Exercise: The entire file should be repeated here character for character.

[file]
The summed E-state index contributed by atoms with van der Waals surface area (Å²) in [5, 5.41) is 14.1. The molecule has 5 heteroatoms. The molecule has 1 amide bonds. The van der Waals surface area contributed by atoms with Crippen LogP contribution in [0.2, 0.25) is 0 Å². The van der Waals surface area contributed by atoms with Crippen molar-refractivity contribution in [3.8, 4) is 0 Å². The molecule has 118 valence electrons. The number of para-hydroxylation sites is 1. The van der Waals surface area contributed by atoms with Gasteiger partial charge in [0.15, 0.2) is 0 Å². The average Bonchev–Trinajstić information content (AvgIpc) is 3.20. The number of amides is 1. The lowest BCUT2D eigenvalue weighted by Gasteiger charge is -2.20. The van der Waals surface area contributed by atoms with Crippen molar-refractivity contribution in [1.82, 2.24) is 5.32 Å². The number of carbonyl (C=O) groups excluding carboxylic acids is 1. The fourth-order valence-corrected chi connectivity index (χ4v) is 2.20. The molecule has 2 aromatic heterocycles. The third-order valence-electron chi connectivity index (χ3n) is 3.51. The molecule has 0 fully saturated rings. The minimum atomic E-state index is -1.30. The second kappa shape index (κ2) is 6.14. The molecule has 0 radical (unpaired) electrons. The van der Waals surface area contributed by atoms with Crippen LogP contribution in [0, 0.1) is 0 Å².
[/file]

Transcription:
The summed E-state index contributed by atoms with van der Waals surface area (Å²) in [5, 5.41) is 14.1. The molecule has 5 heteroatoms. The molecule has 1 amide bonds. The van der Waals surface area contributed by atoms with Crippen LogP contribution in [0.2, 0.25) is 0 Å². The van der Waals surface area contributed by atoms with Crippen molar-refractivity contribution in [3.8, 4) is 0 Å². The molecule has 118 valence electrons. The number of para-hydroxylation sites is 1. The van der Waals surface area contributed by atoms with Gasteiger partial charge in [0.15, 0.2) is 0 Å². The average Bonchev–Trinajstić information content (AvgIpc) is 3.20. The number of amides is 1. The lowest BCUT2D eigenvalue weighted by Gasteiger charge is -2.20. The van der Waals surface area contributed by atoms with Crippen molar-refractivity contribution in [1.82, 2.24) is 5.32 Å². The number of carbonyl (C=O) groups excluding carboxylic acids is 1. The fourth-order valence-corrected chi connectivity index (χ4v) is 2.20. The molecule has 2 aromatic heterocycles. The third-order valence-electron chi connectivity index (χ3n) is 3.51. The molecule has 0 fully saturated rings. The minimum atomic E-state index is -1.30. The second kappa shape index (κ2) is 6.14. The molecule has 0 radical (unpaired) electrons. The van der Waals surface area contributed by atoms with Crippen LogP contribution in [0, 0.1) is 0 Å².